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Toyota overtakes GM to lead U.S. auto sales for 2021

27 Comments
By John BIERS

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27 Comments
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Congratulations! I bought a Toyota last November. Their cars keep getting better. The service has been great, too.

10 ( +11 / -1 )

Woo Hoo!! The people whose country I live in are charge, let’s do this. Toyota rocks.

2 ( +6 / -4 )

The Camry and Corolla have always been big hits in the US followed by the LandCruiser and Lexus.

The Tesla fanboys have nothing to say about this achievement by Toyota.

Maybe Mr. Musk is too busy selling out to China.

Days after Tesla opened a Xinjiang store, White House press secretary Jen Psaki says private sector 'cannot look the other way' when it comes to human rights abuses of Uighur Muslims

https://www.yahoo.com/news/days-tesla-opened-xinjiang-store-011501539.html

8 ( +10 / -2 )

No argument at all.Toyota reliability is legendary.

9 ( +9 / -0 )

yah who cares about that ugaly car

-9 ( +1 / -10 )

Toyota cars are much better, company managed much better while Toyota's execs, still very much overpaid, make far less than GM pig execs.

4 ( +6 / -2 )

The article refers many times to the critical shortage of computer-chips / semi-conductors, without explaining how this situation has come about - would have been useful to reveal the source of the problems here.....

1 ( +1 / -0 )

It's quite simple - in the 90s GM realized how much more profit they could turn if they began drastically reducing the quality of their vehicles.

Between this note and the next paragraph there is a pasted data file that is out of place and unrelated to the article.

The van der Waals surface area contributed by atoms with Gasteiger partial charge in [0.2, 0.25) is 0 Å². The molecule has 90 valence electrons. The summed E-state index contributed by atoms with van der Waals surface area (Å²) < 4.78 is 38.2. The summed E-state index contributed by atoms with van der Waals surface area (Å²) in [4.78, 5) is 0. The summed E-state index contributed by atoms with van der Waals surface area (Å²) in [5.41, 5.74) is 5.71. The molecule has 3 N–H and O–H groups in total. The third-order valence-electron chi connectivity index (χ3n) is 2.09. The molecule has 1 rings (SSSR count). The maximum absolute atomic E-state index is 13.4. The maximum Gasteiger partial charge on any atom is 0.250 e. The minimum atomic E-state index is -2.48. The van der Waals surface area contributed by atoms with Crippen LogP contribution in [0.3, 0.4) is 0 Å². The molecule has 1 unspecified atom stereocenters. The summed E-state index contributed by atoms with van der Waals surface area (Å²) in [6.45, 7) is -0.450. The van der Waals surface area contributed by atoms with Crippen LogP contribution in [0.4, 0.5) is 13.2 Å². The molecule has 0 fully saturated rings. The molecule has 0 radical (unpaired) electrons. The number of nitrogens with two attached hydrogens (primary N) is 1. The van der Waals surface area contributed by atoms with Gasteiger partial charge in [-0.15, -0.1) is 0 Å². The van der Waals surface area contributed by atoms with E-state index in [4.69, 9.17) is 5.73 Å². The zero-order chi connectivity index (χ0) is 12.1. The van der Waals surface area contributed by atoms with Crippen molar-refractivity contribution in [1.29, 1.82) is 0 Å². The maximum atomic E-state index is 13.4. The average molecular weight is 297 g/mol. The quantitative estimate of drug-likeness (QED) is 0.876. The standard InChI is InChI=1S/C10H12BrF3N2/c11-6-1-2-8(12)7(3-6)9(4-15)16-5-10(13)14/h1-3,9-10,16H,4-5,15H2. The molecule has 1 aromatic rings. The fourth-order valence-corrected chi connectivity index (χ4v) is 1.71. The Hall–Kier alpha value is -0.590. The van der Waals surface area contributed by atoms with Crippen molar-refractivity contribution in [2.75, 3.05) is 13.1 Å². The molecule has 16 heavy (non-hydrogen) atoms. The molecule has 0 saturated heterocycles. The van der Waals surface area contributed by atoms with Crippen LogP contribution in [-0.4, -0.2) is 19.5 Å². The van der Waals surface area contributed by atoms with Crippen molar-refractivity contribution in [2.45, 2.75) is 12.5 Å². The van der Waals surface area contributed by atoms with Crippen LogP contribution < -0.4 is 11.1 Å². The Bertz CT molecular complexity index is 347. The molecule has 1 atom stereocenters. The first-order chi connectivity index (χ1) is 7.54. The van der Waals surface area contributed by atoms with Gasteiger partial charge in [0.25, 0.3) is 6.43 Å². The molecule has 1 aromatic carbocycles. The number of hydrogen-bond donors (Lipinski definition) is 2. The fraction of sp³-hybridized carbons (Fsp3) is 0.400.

Toyota has never really bought into the planned obsolescence that has ruined the reputation of US & Euro automakers, and they're beginning to reap the rewards.

6 ( +6 / -0 )

Absolutely no surprise.

Toyota is the best car maker in the world. Toyotas built today - gas and electric - will still be powering along the freeways in 20-30 years - while Teslas and GMs will be broken down alongside them! Toyotas are built to last - GM is built to be replaced after 5 years.

The Highlander SUV looks sensational!

7 ( +7 / -0 )

GREAT WORK TOYOTA.

5 ( +5 / -0 )

Toyota's and Honda's are great cars I can recall when it was reported that Japan was going to be a economic world power and then the bubble burst. Lets not get to boisterous here because all of the cars aren't made in Japan they are assembled in the US also with a Toyota name on it. If Americans decided to buy GM cars then what! I'm just saying lets enjoy the feat but not get to boisterous. Righto!!!

2 ( +2 / -0 )

Let’s not forget that US models, excluding Lexus, are designed and built in the US. The quality of fit and and service isn’t the same as in Japan. Dealers probably make more money from fixing broken down cars than selling them now.

But its better than the competition and that’s all that counts.

Look at Cadillac. Lots are empty of inventory and who buys a Cadillac anymore?

When you’re running from a bear, you don’t have to be the fastest. Only faster than one guy.

1 ( +1 / -0 )

The Camry and Corolla have always been big hits in the US followed by the LandCruiser and Lexus.

2021 was the last year the Land Cruiser was sold in the US. The J200 didn't sell so the US won't receive the new J300 Land Cruiser. The US will have to satisfy itself with the Sequoia.

0 ( +0 / -0 )

Not surprising with gas being about $4/gallon now.

Chevy sells more pickups than cars in the US, as the article suggests. Lots of Americans (mostly men with mustaches) drive heavy duty trucks they don't really need, as the trucks are the frosting atop of the manly image they're trying to project, for the same reason they wear workbooks on days when they aren't at work.

I'm always amused at how many 3/4 ton trucks I see on the road without a tow hitch on the back... so then what the hell do they need that much power for if they aren't towing?

When gas gets this high, they start quietly changing their minds. We saw the same downgrading phenomenon a decade or so ago, both with the truck guys, and the soccer mom Karen-types with their monster 6.0L SUV's.

4 ( +4 / -0 )

No argument at all. Toyota reliability is legendary.